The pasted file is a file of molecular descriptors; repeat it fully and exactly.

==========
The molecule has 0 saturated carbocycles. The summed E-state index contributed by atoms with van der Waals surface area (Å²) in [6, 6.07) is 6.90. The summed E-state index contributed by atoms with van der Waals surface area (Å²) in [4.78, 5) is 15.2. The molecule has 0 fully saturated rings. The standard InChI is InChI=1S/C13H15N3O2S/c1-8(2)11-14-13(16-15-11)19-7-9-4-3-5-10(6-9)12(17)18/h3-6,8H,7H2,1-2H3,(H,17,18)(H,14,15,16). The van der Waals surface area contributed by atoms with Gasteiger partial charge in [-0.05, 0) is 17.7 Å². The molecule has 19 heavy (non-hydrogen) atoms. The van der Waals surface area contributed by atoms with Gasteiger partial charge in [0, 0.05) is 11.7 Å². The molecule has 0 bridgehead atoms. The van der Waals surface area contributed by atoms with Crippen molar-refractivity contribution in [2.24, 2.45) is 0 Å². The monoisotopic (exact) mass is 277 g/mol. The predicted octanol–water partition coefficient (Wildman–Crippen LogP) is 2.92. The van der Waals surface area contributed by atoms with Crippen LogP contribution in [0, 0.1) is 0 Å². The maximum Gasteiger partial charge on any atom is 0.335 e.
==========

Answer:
The molecule has 0 saturated carbocycles. The summed E-state index contributed by atoms with van der Waals surface area (Å²) in [6, 6.07) is 6.90. The summed E-state index contributed by atoms with van der Waals surface area (Å²) in [4.78, 5) is 15.2. The molecule has 0 fully saturated rings. The standard InChI is InChI=1S/C13H15N3O2S/c1-8(2)11-14-13(16-15-11)19-7-9-4-3-5-10(6-9)12(17)18/h3-6,8H,7H2,1-2H3,(H,17,18)(H,14,15,16). The van der Waals surface area contributed by atoms with Gasteiger partial charge in [-0.05, 0) is 17.7 Å². The molecule has 19 heavy (non-hydrogen) atoms. The van der Waals surface area contributed by atoms with Gasteiger partial charge in [0, 0.05) is 11.7 Å². The molecule has 0 bridgehead atoms. The van der Waals surface area contributed by atoms with Crippen molar-refractivity contribution in [2.24, 2.45) is 0 Å². The monoisotopic (exact) mass is 277 g/mol. The predicted octanol–water partition coefficient (Wildman–Crippen LogP) is 2.92. The van der Waals surface area contributed by atoms with Crippen LogP contribution in [0, 0.1) is 0 Å². The maximum Gasteiger partial charge on any atom is 0.335 e.